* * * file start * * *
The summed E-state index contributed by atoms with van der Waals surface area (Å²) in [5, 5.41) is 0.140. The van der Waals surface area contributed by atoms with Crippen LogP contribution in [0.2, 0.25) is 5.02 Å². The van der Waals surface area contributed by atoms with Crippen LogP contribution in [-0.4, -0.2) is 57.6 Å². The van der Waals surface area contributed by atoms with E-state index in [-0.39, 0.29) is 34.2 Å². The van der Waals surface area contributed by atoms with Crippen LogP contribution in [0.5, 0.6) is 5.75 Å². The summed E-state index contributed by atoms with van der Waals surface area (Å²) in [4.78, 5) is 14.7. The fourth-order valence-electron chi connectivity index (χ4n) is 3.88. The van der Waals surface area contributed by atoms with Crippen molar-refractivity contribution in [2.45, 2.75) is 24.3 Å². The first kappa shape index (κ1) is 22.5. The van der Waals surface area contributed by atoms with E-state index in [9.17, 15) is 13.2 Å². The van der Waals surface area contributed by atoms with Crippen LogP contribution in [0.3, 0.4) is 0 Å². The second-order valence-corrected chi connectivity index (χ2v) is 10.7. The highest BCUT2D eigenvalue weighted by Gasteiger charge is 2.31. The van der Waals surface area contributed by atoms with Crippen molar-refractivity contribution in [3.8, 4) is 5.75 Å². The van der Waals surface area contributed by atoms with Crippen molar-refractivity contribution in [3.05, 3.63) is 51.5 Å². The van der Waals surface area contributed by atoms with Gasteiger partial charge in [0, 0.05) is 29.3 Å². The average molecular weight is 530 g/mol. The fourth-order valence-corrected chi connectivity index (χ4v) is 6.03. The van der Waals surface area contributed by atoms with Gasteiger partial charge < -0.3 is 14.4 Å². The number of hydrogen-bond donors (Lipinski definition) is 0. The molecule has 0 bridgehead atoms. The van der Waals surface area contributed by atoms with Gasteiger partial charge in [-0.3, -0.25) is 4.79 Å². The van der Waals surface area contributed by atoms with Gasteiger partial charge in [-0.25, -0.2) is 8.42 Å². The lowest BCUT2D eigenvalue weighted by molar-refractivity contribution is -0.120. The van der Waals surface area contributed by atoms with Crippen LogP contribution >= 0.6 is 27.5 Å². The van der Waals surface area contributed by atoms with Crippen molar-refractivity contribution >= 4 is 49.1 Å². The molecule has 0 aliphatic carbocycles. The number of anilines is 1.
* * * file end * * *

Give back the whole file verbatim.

The summed E-state index contributed by atoms with van der Waals surface area (Å²) in [5, 5.41) is 0.140. The van der Waals surface area contributed by atoms with Crippen LogP contribution in [0.2, 0.25) is 5.02 Å². The van der Waals surface area contributed by atoms with Crippen LogP contribution in [-0.4, -0.2) is 57.6 Å². The van der Waals surface area contributed by atoms with E-state index in [-0.39, 0.29) is 34.2 Å². The van der Waals surface area contributed by atoms with Crippen LogP contribution in [0.5, 0.6) is 5.75 Å². The summed E-state index contributed by atoms with van der Waals surface area (Å²) in [4.78, 5) is 14.7. The fourth-order valence-electron chi connectivity index (χ4n) is 3.88. The van der Waals surface area contributed by atoms with Crippen molar-refractivity contribution in [2.45, 2.75) is 24.3 Å². The first kappa shape index (κ1) is 22.5. The van der Waals surface area contributed by atoms with E-state index in [9.17, 15) is 13.2 Å². The van der Waals surface area contributed by atoms with Crippen LogP contribution in [0.3, 0.4) is 0 Å². The second-order valence-corrected chi connectivity index (χ2v) is 10.7. The highest BCUT2D eigenvalue weighted by Gasteiger charge is 2.31. The van der Waals surface area contributed by atoms with Crippen molar-refractivity contribution in [3.8, 4) is 5.75 Å². The van der Waals surface area contributed by atoms with Crippen molar-refractivity contribution in [3.05, 3.63) is 51.5 Å². The van der Waals surface area contributed by atoms with Gasteiger partial charge in [0, 0.05) is 29.3 Å². The average molecular weight is 530 g/mol. The fourth-order valence-corrected chi connectivity index (χ4v) is 6.03. The van der Waals surface area contributed by atoms with Gasteiger partial charge < -0.3 is 14.4 Å². The number of hydrogen-bond donors (Lipinski definition) is 0. The molecule has 0 bridgehead atoms. The van der Waals surface area contributed by atoms with Gasteiger partial charge in [-0.3, -0.25) is 4.79 Å². The van der Waals surface area contributed by atoms with Gasteiger partial charge in [-0.25, -0.2) is 8.42 Å². The lowest BCUT2D eigenvalue weighted by molar-refractivity contribution is -0.120. The van der Waals surface area contributed by atoms with Crippen LogP contribution >= 0.6 is 27.5 Å². The van der Waals surface area contributed by atoms with Crippen molar-refractivity contribution >= 4 is 49.1 Å². The molecule has 0 aliphatic carbocycles. The number of anilines is 1.